Domestic dogs’ (Canis lupus familiaris) socio-cognitive faculties have made them highly sensitive to human social cues. While dogs often excel at understanding human communicative gestures, they perform comparatively poorly in problem-solving and physical reasoning tasks. This difference in their behaviour could be due to the lifestyle and intense socialization, where problem solving and physical cognition are less important than social cognition. Free-ranging dogs live in human-dominated environments, not under human supervision and are less socialized. Being scavengers, they often encounter challenges where problem solving is required in order to get access to food. We tested Indian street dogs in familiar and unfamiliar independent solvable tasks and quantified their persistence and dependence on a novel human experimenter, in addition to their success in solving a task. Our results indicate that free-ranging dogs succeeded and persisted more in the familiar task as compared to the unfamiliar one. They showed negligible amount of human dependence in the familiar task, but showed prolonged gazing and considerable begging behaviour to the human experimenter in the context of the unfamiliar task. Cognitive abilities of free-ranging dogs thus play a pivotal role in determining task-associated behaviours based on familiarity. In addition to that, these dogs inherently tend to socialize with and depend on humans, even if they are strangers. Our results also illustrate free-ranging dogs’ low competence at physical cognitive tasks.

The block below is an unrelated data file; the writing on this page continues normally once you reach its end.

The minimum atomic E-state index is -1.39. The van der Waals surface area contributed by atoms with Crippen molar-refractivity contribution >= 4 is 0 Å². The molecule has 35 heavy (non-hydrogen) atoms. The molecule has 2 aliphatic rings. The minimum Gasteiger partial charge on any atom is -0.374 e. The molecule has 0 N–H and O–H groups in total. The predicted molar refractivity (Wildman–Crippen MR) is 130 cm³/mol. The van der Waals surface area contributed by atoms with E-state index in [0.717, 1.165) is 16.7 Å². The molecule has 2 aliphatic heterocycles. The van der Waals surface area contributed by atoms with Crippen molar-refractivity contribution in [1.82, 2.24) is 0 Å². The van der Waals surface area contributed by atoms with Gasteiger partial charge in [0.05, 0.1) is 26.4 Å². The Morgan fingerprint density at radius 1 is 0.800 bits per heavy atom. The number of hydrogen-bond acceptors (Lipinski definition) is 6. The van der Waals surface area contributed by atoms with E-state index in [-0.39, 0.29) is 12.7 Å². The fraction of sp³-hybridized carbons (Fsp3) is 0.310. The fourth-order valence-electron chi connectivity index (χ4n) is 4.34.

Free-ranging dogs Scavenging Problem solving Social cognition Physical cognition
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SD, DB, JD, ArB, SG and NDN carried out the experiments, and DB analysed the data. MU designed the unfamiliar task protocol and contributed to the experimental discussion. AB supervised the work and co-wrote the paper with DB. This study was partially supported by the SERB Women’s Excellence Award to AB (SB/WEA-005/2013). DB was supported by a DST INSPIRE Fellowship; SD was supported by KVPY Scholarship; ArB and JD were supported by DST INSPIRE SHE. NDN was supported by the IASc-INSA-NASI Summer Research Fellowship programme; SG was supported by the Indian Institute of Science Education and Research—Kolkata (IISER Kolkata) Summer Fellowship programme. MU received no funding for the study. We thank Mr. Shubhra Sau and Ms. Ankurita Mondal for helping with the video recording for some of the trials. We thank IISER Kolkata for providing infrastructural support for this work.
Compliance with ethical standards
Conflict of interest
The authors declare that they have no conflict of interest regarding this study.
All procedures performed in studies involving animals were in accordance with the ethical standards of Indian Institute of Science Education and Research—Kolkata (approval no. 1385/ac/10/CPCSEA). All meat used in the experiment was fresh and fit for human consumption.
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